Our podcast will be focused on asking interesting questions of decision-makers and technology leaders to gain deeper insights into how our new world of cloud-native, microservices-based applications need new tools and new techniques to deliver in this instant-gratification, always-on world.
Cory is one of those people you could spend a few hours talking to. He’s been involved in both sides of observability, from building it his days at Stripe and Twitter to creating tools for it at SignalFx and now at Splunk. His insights are spot on and just fun.
We started off with a slow pitch across the plate, “What is observability?”. Actually, while this might seem an easy one, it’s actually far more deceptive than you might think. Cory answers this with “observability is information about what a system is done”, which aligns with my belief that observability is the information that allows us to monitor, analyze and respond to changes in apps and infrastructure behavior, whether to fix problems or to make things better.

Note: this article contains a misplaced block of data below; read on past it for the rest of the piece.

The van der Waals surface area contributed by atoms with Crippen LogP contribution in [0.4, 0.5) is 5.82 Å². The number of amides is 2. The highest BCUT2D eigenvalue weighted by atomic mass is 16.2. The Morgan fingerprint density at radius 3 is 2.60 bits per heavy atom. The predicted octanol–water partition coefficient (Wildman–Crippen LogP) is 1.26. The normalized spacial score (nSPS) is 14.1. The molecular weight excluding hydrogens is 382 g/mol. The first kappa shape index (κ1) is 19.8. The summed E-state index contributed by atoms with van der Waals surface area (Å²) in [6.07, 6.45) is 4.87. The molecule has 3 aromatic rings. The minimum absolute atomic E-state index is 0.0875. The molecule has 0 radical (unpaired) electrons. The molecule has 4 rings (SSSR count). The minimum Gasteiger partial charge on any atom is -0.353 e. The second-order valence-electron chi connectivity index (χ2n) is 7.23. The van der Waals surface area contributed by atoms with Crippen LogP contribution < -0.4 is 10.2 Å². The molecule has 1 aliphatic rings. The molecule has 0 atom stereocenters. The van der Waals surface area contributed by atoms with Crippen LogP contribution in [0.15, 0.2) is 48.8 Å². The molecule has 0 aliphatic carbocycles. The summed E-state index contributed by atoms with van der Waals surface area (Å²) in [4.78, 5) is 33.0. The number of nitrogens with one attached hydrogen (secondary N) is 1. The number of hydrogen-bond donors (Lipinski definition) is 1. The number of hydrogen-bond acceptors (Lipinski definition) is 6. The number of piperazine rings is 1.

(There’s a great riff in here on observability and Schrödinger.)
Other questions we asked Cory include:
- Back in 2016, you did a talk on building a culture of observability. It’s 2020, and I’m curious if your outlook has changed. So, has it?
- We hear lots about observability tools. Really, what roles do tools play and are they the driving force?
Cory dives into his thoughts on how observability has advanced and why the culture of observability is not a starting point, but an outcome of the successful adoption and use of observability. After all, observability is about the data and information we can get (often referred to as telemetry), and our impact is an expansion of our current DevOps ability to keep things running.
One of the most important takeaways from this conversation was actually a series of questions:
- What is it that you want to accomplish?
- Are you looking to ship a bunch of products and there's a particular type of market you're trying to get into?
- What do you need to do to accomplish that?
- What are those actions?
- And then how can observability help you with those things?
This is pretty accurate, IMO, since knowing your goals gives you a better chance of getting them done.
With that small taste of some of the info, have a listen to Cory on What Culture of Observability?